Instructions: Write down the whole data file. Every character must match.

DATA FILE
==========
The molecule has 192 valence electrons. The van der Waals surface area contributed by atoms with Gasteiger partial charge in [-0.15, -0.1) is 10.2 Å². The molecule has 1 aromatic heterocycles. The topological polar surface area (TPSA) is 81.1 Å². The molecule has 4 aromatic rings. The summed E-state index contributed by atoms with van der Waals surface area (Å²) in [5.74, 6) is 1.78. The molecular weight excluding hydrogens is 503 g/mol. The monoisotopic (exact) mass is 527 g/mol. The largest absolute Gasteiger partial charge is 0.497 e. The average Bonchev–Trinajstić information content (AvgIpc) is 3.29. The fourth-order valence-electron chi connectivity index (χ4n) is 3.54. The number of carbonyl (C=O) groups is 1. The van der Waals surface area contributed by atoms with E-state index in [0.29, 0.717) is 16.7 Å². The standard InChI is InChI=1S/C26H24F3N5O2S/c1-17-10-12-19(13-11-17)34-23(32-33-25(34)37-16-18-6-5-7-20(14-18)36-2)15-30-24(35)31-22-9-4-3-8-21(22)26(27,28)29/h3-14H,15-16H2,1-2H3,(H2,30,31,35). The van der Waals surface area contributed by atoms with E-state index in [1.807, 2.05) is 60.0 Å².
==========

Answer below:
The molecule has 192 valence electrons. The van der Waals surface area contributed by atoms with Gasteiger partial charge in [-0.15, -0.1) is 10.2 Å². The molecule has 1 aromatic heterocycles. The topological polar surface area (TPSA) is 81.1 Å². The molecule has 4 aromatic rings. The summed E-state index contributed by atoms with van der Waals surface area (Å²) in [5.74, 6) is 1.78. The molecular weight excluding hydrogens is 503 g/mol. The monoisotopic (exact) mass is 527 g/mol. The largest absolute Gasteiger partial charge is 0.497 e. The average Bonchev–Trinajstić information content (AvgIpc) is 3.29. The fourth-order valence-electron chi connectivity index (χ4n) is 3.54. The number of carbonyl (C=O) groups is 1. The van der Waals surface area contributed by atoms with E-state index in [0.29, 0.717) is 16.7 Å². The standard InChI is InChI=1S/C26H24F3N5O2S/c1-17-10-12-19(13-11-17)34-23(32-33-25(34)37-16-18-6-5-7-20(14-18)36-2)15-30-24(35)31-22-9-4-3-8-21(22)26(27,28)29/h3-14H,15-16H2,1-2H3,(H2,30,31,35). The van der Waals surface area contributed by atoms with E-state index in [1.807, 2.05) is 60.0 Å².